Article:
>>>>
>>>>
>>>> "A lot of Atchison young men are flirting with jail bait this week." Atchison Daily Globe, May 15, 1915, page 10.  Admittedly, the meaning of "jail bait" here is ambiguous.  But it does appear to be related to some sort of vice.  A separate one-line item appearing shortly after this one-line item refers to booze and women ("It is said an Atchison merchant who recently went wrong, can blame it onto women and booze."), and another refers to "the show," which, in context, suggests that it was a some sort of hoochie-coochie dance ("The show lasts only three minutes, but is worth an hour, according to the Candy Kids and several Married Men.").  I guess it is indeterminate whether this is an early example of the term as it is currently understood.
>>>>
>>>>
>>>> "He said that he heard Upchurch one night say that he (Upchurch) had to go and get a shipment to send to the Capital Club.  Upchurch spoke of the liquor as 'jail bait,' he said." News and Observer, Raleigh, North Carolina, November 19, 1916, page 10.
>>>>
>>>>
>>>> "SALESMEN - . . . I hae a real deal for you fellows who have been working yourselves to death on real estate, stock or 'jail bait' deals." The Los Angeles Times, December 8, 1924, part 2, page 8.
>>>>
>>>>
>>>> [Headline] "Gasoline is Best '24 Jail Bait, Forcing 651 to Sign on Blotter; Liquor Draws 282 to Police Net." Great Falls Tribune (Great Falls, Montana), January 1, 1925, page 3.
>>>>
>>>>
>>>> "'Jail-bait' is a term applied to girls under the age of legal consent [among carnival barkers]." The Cincinnati Enquirer, November 13, 1927, page 74.
>>>>
>>>>
>>>> "In the cheap Greenwich Villitch dance halls, gals under 18 are known as Jail Bait." Walter Winchell's Variety column, The Akron Beacon Journal, January 5, 1929.
>>>>
>>>>
>>>> As an aside, I also looked briefly at how statutory rape laws were applied in the late-1970s when some of the events underlying the accusations against Moore occurred.  Surprisingly, several Federal courts were let convicted of statutory rapists out of prison on the grounds that the statutory rape laws were unfairly discriminatory against men, in that the penalties were different (if not non existent) for women accused of something similar with young boys.  The Circuits were divided and the Supreme Court, although many states fixed the loophole in the interim.  Rehnquist's 1981 opinion held that such differences were justified by the biological differences between boys and girls that resulted in differences in how girls and boys might be affected by the crime.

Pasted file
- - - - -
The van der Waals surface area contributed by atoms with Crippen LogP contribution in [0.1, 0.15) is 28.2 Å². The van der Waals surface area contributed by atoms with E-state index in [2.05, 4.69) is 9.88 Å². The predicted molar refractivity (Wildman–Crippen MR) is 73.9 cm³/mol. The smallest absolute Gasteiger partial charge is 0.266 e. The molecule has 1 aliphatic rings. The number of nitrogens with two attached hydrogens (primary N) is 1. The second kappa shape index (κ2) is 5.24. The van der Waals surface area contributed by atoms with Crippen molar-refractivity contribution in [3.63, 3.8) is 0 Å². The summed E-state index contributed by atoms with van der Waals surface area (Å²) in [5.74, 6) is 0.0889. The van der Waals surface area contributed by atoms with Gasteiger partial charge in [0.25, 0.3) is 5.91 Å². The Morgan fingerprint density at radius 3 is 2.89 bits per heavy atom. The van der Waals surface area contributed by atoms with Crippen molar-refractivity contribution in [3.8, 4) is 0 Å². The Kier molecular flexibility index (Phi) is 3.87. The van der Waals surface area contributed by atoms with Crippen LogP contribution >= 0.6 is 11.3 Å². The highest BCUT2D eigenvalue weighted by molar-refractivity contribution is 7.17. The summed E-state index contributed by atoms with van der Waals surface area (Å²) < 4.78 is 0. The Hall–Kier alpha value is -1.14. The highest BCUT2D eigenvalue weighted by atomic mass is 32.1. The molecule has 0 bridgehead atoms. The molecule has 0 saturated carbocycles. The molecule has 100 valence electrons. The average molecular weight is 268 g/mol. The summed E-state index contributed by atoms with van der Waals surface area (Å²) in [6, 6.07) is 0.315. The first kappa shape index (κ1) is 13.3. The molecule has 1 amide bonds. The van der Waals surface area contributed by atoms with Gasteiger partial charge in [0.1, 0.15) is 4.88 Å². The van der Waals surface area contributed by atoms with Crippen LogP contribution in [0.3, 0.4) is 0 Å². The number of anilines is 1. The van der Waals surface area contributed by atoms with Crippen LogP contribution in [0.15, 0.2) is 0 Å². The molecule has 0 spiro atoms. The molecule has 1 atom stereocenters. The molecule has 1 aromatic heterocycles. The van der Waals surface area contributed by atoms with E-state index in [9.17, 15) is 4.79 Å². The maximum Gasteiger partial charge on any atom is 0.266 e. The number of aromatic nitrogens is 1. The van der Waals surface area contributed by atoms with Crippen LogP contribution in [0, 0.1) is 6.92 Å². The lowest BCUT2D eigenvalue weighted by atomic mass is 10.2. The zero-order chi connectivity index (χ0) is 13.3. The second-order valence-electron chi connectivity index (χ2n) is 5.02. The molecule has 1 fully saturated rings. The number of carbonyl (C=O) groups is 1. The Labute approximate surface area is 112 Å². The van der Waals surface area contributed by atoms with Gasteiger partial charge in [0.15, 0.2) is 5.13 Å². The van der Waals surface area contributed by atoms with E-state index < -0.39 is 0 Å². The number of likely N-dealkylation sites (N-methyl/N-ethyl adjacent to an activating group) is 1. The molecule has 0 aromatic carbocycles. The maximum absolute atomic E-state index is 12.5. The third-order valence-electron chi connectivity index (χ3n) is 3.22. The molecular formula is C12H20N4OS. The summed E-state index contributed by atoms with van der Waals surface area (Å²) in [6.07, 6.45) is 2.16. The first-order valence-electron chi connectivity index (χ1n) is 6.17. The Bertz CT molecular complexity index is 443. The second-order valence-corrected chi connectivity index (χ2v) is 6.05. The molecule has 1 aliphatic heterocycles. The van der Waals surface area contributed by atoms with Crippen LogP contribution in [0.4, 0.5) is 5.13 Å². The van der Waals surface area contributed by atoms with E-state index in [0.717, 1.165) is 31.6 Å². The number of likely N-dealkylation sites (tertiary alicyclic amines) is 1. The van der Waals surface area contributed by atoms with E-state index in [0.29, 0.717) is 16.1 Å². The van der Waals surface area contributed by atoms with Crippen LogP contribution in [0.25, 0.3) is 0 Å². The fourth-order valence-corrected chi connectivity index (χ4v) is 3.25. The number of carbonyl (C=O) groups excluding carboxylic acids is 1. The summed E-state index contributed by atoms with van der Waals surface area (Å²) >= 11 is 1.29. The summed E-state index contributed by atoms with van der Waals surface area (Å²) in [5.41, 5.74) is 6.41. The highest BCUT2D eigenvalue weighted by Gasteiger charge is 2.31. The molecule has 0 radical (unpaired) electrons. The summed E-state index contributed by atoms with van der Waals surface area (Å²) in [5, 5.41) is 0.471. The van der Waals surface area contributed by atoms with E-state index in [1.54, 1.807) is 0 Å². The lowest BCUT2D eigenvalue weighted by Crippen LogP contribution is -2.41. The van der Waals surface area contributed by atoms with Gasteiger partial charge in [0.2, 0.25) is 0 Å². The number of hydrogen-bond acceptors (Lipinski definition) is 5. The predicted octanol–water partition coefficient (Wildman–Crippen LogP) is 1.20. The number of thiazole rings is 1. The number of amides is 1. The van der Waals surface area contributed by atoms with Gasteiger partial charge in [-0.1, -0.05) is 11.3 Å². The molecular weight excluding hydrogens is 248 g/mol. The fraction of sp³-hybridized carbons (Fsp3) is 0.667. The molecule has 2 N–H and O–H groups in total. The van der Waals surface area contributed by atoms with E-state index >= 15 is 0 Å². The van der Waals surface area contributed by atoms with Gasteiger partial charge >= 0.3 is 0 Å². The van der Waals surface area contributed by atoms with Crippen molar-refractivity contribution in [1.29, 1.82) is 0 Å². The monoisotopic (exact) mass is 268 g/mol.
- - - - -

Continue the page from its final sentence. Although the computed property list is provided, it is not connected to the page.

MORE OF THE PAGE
>>>>
>>>>
>>>> More surprisingly, many states, in the early 1970s at least, had laws in which statutory rape of an unchaste girl was only a misdemeanor, whereas it was a felony if she was a virgin.
>>>>
>>>>
>>>> The trend in the late 1970s, influenced by the baby boomers, decreased voting age, the sexual revolution and rising feminism, was to reduce the age of consent.  It was 16 in Alabama in 1979, although if the guy was 18 or younger, then the age went down to 12.  Several other states had an age of consent of 14 or even as low as 12 at the time.  Pennsylvania accidentally passed a law reducing the age of consent to the age of 13 in the mid 1970s.  The "mistake," an unintended consequence of other changes meant to protect teenage boys from prosecution for sex with girls close in age, was caught about a year later, sparking debates on whether to leave the law as it was or to raise the age again.  Many mainstream, serious opinion writers advocated lowering the age to 14.
>>>>
>>>>
>>>> The times they are a-changin'.
>>>>
>>>>
>>>>